The opinion of the court was delivered by: Gary L. Sharpe District Court Judge
MEMORANDUM-DECISION AND ORDER
On June 21, 2011, this court issued a Memorandum-Decision and Order ruling on defendant City of Saratoga Springs' motion pursuant to FED. R. CIV. P. 50 and 59, granting a new trial on plaintiff the Anderson Group's disparate impact and perpetuation of segregation claims under the Fair Housing Act (FHA),*fn1 and ordering remittitur in the alternative. (See Dkt. No. 279.) Pending is Saratoga's motion for a certificate of appealability on the issues of the Anderson Group's standing under the FHA and whether the Anderson Group established a prima facie case of disparate impact. (Dkt. No. 280.) For the reasons that follow, Saratoga's motion is granted on the standing issue but is otherwise denied.
"It is a basic tenet of federal law to delay appellate review until a final judgment has been entered." Koehler v. Bank of Bermuda Ltd., 101 F.3d 863, 865 (2d Cir. 1996) (citing Coopers & Lybrand v. Livesay, 437 U.S. 463, 475 (1978)). However, a district court may grant a party leave to appeal a non-final or interlocutory order if it "involves a controlling question of law as to which there is substantial ground for difference of opinion and that an immediate appeal ... may materially advance the ultimate termination of the litigation." 28 U.S.C. § 1292(b). Thus, § 1292 operates as "a rare exception to the final judgment rule that generally prohibits piecemeal appeals ... [and] is reserved for those cases where an intermediate appeal may avoid protracted litigation." Koehler, 101 F.3d at 865-66 (citation omitted). Importantly though, § 1292(b) "was not intended to open the floodgates to a vast number of appeals from interlocutory orders in ordinary litigation, or to be a vehicle to provide early review of difficult rulings in hard cases." Martens v. Smith Barney, Inc., 238 F. Supp. 2d 596, 600 (S.D.N.Y. 2002) (internal quotation marks and citations omitted). Accordingly, a court should "exercise great care in making a § 1292(b) certification." Westwood Pharm., Inc. v. Nat'l Fuel Gas Distribution Corp., 964 F.2d 85, 89 (2d Cir. 1992).
"An order granting a new trial is interlocutory in nature and therefore not immediately appealable." Allied Chem. Corp. v. Daiflon, Inc., 449 U.S. 33, 34 (1980); see also Compagnie Nationale Air Fr. v. Port of N.Y. Auth., 427 F.2d 951, 954 (2d Cir. 1970) ("[A]n order granting a new trial is not ordinarily a 'final' judgment from which an appeal may be taken." (citations omitted)); see, e.g., Morris v. Flaig, 511 F. Supp. 2d 282, 315-19 (E.D.N.Y. 2007).
As a preliminary matter, having reviewed the parties' submissions, the court is compelled to revisit and clarify its findings-implicit as they may have been, (see Def. Reply Mem. of Law at 2, Dkt. No. 284)-regarding the Anderson Group's prima facie case of disparate impact. In ruling on Saratoga's post-trial motion, the court concluded that a retrial was appropriate and, as a result, declined to invade the jury's province by weighing the evidence presented. However, though not apparent from the June 21, 2011 Order, the court was satisfied that, drawing all reasonable inferences in its favor, the Anderson Group presented sufficient evidence to establish a prima facie case of disparate impact. Thus, the court submitted the claim to the jury, vacated the jury's verdict as irreconcilably inconsistent, and ordered that the claim be retried.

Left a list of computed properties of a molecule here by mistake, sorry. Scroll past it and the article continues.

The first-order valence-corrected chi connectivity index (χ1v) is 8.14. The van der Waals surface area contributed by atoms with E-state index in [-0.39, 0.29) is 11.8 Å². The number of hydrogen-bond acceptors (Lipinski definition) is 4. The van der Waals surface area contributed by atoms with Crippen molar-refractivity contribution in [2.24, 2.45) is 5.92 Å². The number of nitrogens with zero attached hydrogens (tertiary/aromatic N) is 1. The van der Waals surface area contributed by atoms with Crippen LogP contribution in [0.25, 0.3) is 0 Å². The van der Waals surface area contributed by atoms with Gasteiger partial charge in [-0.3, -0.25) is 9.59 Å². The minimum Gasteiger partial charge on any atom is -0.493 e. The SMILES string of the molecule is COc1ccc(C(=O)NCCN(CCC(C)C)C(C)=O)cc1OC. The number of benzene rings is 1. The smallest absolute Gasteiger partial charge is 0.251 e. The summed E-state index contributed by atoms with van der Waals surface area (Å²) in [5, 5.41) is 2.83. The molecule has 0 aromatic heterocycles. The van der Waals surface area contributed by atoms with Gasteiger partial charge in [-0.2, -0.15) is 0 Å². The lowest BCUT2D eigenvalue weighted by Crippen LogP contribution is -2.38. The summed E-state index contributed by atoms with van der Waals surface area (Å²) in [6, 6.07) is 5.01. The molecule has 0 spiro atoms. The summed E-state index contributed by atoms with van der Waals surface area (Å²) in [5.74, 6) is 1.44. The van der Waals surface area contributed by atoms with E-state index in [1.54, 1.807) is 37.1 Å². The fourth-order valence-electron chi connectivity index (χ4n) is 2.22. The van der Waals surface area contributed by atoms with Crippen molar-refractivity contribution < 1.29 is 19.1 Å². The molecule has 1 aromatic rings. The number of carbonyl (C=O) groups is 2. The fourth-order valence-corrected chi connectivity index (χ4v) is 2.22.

Now, as to the pending motion, the court concurs with the AndersonGroup that the issue of whether the Anderson Group established a prima facie case of disparate impact fails to satisfy § 1292(b)'s rigid certification requirements. (See Pls. Resp. Mem. of Law at 3-15, Dkt. No. 282.) In particular, Saratoga's challenges to the sufficiency and weight of the evidence undoubtedly implicate questions of fact that fall outside § 1292(b)'s limited sphere. Therefore, while convinced that this case as it currently stands is ripe for review in light of the fully developed record and the legal questions presented, which the court has attempted to resolve with finality, the court's authority to certify appealability is heavily circumscribed.
In comparison, the court is confident that the standing issue qualifies for § 1292(b) certification. Specifically, throughout this action, the court has questioned the scope and reach of the FHA's protections and whether an entity in the Anderson Group's position has standing to assert claims under the FHA for disparate impact and perpetuation of segregation. (See Oct. 18, 2007 Hr'g Tr. at 12-14, Dkt. No. 128; June 21, 2011 Order at 7, Dkt.
No. 278.) And although the court has consistently resolved this question of law in the Anderson Group's favor, there undoubtedly remains substantial ground for difference of opinion. Moreover, there can be no debate that ifthe Second Circuit were to ultimately find standing nonexistent, then this litigation would be at an end. Consequently, because the court's prior rulings on the threshold standing issue trigger the provisions of § 1292(b), Saratoga is granted limited leave toappeal.
WHEREFORE, for the foregoing reasons, it is hereby ORDERED that Saratoga's motion for a certificate of appealability (Dkt. No. 280) is GRANTED limited to the issue of standing under the FHA; and it is furtherORDERED that Saratoga's motion for a certificate of appealability is otherwise DENIED; and it is furtherORDERED ...